Recruiting partners is not the only way the website has sustained itself. Hundreds of links for the website’s referral program—where people receive free image-generation tokens every time someone clicks—are also being shared on Twitter, YouTube, Telegram, and specialized pornographic deepfake forums.
Since the site was launched, its creator—whose identity is unknown and who did not respond to a request for comment—claims to have updated its algorithm multiple times. The website says it is currently running on version 2.0. The site’s developer claims a third version, apparently due to be released at the start of 2022, will improve “prediction” on photographs taken from the “side or back.” The creator claims that future versions will allow people to “manipulate the attribute of target such as breast size, pubic hair.”
The website’s startup-like growth tactics signal a maturity in abusive “nudifying” deepfake technologies, which overwhelmingly target and harm women. Since the first AI-generated fake porn was created by a Redditor at the end of 2017, these systems have become more sophisticated. The technology was turned into its first app, dubbed DeepNude, in 2019; although its creator took the app down, its code still circulates. Since then this kind of technology has become as easy to use as selecting a photo and clicking upload. Recent horrifying developments have also included easy-to-use video production.
With the increased ease of use, targets of harassment have moved from high-profile celebrities and influencers to members of the public. The expansion of this recent site and its partnerships commoditizes those intrusions even further. “The quality is much higher,” says Henry Ajder, an adviser on deepfakes and head of policy and partnerships at synthetic media company Metaphysic. “The people behind it have done something which hasn’t really been done since the original DeepNude tool … that’s trying to build a strong community around it.”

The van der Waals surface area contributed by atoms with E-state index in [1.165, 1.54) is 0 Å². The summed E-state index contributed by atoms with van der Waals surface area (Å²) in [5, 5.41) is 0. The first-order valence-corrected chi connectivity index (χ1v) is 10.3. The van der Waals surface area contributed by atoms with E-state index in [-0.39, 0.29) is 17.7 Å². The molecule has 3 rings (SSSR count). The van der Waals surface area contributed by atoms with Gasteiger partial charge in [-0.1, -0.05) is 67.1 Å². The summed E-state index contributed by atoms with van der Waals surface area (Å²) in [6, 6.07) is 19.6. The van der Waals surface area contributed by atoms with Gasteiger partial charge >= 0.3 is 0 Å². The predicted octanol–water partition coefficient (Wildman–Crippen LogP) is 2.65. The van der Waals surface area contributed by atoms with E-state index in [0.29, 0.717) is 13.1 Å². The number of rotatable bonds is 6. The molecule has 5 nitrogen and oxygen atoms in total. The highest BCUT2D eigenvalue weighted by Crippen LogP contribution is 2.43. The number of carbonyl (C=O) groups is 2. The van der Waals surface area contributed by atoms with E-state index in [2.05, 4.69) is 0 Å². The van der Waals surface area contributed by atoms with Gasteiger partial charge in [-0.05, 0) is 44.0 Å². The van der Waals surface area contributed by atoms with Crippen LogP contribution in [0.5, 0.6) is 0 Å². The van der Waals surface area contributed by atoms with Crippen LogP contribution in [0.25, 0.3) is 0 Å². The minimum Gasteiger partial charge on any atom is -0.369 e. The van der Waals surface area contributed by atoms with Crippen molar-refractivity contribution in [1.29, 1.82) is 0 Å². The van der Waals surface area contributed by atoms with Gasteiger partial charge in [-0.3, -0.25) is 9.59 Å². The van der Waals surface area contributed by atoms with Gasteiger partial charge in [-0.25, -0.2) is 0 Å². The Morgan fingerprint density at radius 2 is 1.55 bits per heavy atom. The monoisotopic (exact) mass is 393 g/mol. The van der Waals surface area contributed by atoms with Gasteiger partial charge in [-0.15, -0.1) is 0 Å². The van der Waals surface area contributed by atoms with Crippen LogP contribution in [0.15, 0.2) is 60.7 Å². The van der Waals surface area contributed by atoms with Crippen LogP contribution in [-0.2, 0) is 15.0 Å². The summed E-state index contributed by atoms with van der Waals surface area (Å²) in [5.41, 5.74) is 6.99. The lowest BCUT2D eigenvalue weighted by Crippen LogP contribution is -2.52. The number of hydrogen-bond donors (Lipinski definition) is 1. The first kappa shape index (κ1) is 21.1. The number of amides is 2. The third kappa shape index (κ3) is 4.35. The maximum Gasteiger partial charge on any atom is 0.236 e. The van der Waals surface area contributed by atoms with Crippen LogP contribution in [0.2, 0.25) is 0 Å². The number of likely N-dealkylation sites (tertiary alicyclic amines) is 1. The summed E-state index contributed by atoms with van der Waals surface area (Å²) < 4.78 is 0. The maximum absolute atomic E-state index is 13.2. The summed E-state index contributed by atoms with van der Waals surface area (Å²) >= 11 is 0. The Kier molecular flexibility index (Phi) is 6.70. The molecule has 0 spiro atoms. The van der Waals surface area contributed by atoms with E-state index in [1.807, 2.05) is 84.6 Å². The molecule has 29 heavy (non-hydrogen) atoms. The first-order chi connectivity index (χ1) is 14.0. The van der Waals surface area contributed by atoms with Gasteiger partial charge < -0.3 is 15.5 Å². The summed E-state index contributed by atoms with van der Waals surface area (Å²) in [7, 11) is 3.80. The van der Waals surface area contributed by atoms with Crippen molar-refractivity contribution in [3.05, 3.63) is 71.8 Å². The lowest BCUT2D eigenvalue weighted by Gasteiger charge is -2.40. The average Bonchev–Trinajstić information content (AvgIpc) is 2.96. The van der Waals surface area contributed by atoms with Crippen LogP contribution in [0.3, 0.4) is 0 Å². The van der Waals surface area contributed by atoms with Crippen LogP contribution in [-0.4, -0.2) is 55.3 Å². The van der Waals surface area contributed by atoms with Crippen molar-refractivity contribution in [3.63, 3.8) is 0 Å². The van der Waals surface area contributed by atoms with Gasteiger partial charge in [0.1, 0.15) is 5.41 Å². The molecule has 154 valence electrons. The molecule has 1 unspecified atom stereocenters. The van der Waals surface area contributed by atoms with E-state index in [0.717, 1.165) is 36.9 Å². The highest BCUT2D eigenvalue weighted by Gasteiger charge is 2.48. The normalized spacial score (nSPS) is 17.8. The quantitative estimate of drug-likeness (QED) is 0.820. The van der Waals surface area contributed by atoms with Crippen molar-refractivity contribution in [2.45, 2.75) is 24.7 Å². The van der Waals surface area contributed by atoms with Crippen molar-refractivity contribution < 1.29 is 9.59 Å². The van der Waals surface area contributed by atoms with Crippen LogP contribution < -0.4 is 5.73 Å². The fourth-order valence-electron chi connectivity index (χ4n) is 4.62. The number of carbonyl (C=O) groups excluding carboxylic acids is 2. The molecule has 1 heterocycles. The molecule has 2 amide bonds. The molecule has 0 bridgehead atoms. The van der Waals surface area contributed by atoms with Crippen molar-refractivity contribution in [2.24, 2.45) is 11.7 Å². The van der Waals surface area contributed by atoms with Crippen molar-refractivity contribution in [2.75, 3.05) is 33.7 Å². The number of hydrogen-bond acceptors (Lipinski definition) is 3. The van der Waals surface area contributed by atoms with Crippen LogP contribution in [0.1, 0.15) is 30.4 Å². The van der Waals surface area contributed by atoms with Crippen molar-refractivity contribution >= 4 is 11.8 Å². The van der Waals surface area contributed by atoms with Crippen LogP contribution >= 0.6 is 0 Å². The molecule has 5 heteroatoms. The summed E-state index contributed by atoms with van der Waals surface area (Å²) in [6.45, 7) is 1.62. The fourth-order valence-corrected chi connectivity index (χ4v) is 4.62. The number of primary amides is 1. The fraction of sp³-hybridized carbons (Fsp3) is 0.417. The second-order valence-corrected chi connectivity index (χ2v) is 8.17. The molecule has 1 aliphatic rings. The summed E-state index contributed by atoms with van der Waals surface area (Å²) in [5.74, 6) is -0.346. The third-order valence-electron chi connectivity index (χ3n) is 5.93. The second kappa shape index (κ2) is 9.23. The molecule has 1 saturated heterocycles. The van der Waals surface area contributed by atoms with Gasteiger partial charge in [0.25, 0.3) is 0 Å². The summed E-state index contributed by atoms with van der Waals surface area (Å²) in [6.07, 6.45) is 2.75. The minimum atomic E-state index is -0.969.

The inclusion of partners and payment services across the website and its two partners indicates that this kind of technology is at a tipping point, says Sophie Maddocks, a researcher at the University of Pennsylvania’s Annenberg School for Communication who specializes in studying online gender-based violence. “This harm is going to become part of the sex industry and is going to become profitable; it’s going to become normalized,” Maddocks says. Society, technology companies, and law enforcement need to have a “zero tolerance” approach to these deepfakes, she adds.
The websites are raking in money for their creators. All three charge people for processing the images, ranging from $10 for 100 photos to $260 for 2,000. They offer a limited number of free images, billed as trials of the technology, but visitors are pushed toward payment. At various points in their existence, they have accepted bank transfers, PayPal, Patreon, and multiple cryptocurrencies. Like Coinbase, many of these providers cut ties after previous media reports. All three sites still accept various cryptocurrencies for payment.
Ivan Bravo, the creator of the spinoff website that claims to have more than 3,000 paying customers, says “it is not correct” morally that he makes money from a service that harms people. But he continues to do so. “It generates good income,” he said in an email when asked why he operates the website. He declined to say how much money he has earned through sales but says “it has been more than enough to support a family in a decent house here in México.”